04 | An Historian Takes a Broad View of College Education
When students ask William Haddad, chair of the History Department, why they should study history, he replies: “I tell them that the purpose of a college education is not to learn a vocation but to teach ‘transferable skills’: the ability to read critically, to write, to be able to think and synthesize. History gives one those skills. It will make you an informed citizen, something critical to a democracy, and allow you to hold any job that requires thinking, reading and writing.”
Haddad has written three books that deal with countries in the Middle East over the past 150 years. The most recent, Iraq: The Human Cost of History, deals with the impact of sanctions supported by the United States and the United Kingdom between 1991 and 2003.
“The original aim of the sanctions was to force Saddam Hussein out of Kuwait,” Haddad explains. “Though this was accomplished quickly through war, the sanctions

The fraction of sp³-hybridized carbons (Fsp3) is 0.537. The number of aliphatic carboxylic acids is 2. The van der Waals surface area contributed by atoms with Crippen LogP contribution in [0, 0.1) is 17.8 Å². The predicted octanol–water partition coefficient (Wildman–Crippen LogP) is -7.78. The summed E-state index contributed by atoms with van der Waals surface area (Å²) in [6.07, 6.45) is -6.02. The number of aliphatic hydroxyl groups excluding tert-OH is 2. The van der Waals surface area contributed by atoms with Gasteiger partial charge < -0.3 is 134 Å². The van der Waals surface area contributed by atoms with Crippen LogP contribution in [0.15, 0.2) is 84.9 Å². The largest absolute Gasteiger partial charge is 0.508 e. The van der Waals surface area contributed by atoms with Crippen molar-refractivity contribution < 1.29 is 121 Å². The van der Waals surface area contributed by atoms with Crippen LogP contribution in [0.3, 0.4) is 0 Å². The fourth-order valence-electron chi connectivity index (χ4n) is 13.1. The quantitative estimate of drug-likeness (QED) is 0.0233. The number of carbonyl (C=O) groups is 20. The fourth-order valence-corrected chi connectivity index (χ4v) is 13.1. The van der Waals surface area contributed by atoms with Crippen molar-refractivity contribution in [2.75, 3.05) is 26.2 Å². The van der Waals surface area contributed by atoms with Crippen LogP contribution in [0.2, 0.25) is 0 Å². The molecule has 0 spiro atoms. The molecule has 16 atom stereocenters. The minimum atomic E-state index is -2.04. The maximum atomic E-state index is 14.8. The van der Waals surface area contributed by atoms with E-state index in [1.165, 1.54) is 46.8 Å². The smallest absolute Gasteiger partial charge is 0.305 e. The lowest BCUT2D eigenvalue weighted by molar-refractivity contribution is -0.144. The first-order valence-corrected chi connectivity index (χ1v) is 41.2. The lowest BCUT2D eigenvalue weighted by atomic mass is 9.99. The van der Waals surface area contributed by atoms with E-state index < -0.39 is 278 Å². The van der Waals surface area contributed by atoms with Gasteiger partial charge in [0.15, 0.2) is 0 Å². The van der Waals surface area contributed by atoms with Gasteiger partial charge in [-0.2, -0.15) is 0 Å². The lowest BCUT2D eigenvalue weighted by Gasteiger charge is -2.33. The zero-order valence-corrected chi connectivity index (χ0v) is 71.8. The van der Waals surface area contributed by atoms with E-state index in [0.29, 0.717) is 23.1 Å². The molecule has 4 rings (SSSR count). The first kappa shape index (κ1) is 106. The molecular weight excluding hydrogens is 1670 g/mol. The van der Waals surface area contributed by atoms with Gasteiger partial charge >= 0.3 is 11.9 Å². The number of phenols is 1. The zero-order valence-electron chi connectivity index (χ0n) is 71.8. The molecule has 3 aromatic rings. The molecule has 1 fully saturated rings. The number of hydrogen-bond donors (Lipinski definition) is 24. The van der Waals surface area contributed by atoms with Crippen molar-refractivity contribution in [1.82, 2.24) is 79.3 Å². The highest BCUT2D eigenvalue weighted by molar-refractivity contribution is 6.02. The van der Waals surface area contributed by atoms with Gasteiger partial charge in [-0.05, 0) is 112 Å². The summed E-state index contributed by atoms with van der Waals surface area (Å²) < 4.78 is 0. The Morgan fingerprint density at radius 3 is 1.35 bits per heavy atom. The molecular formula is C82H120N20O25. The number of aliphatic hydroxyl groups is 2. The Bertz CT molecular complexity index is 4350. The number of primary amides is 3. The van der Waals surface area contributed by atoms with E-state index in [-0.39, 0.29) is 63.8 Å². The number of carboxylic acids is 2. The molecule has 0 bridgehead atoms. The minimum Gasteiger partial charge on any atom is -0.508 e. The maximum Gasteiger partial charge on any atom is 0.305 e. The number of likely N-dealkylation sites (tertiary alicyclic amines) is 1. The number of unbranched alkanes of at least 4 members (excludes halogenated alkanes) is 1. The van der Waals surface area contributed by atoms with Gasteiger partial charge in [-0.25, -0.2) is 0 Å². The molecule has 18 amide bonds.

continued for another 12 years. As a result, several hundred thousand Iraqis died from poor hygiene, lack of medical care and malnutrition. The book asks the question, ‘Did the sanctions achieve their purpose and were they worthwhile?’”
He finds teaching at Fullerton especially rewarding. “The best thing about teaching here is knowing that you are making a difference. We have thousands of students who are the first in their family to attend college. We have thousands more who are pursuing the American dream: their parents are immigrants, they do not speak English at home, but they all know that an education is key to advancing in American society.”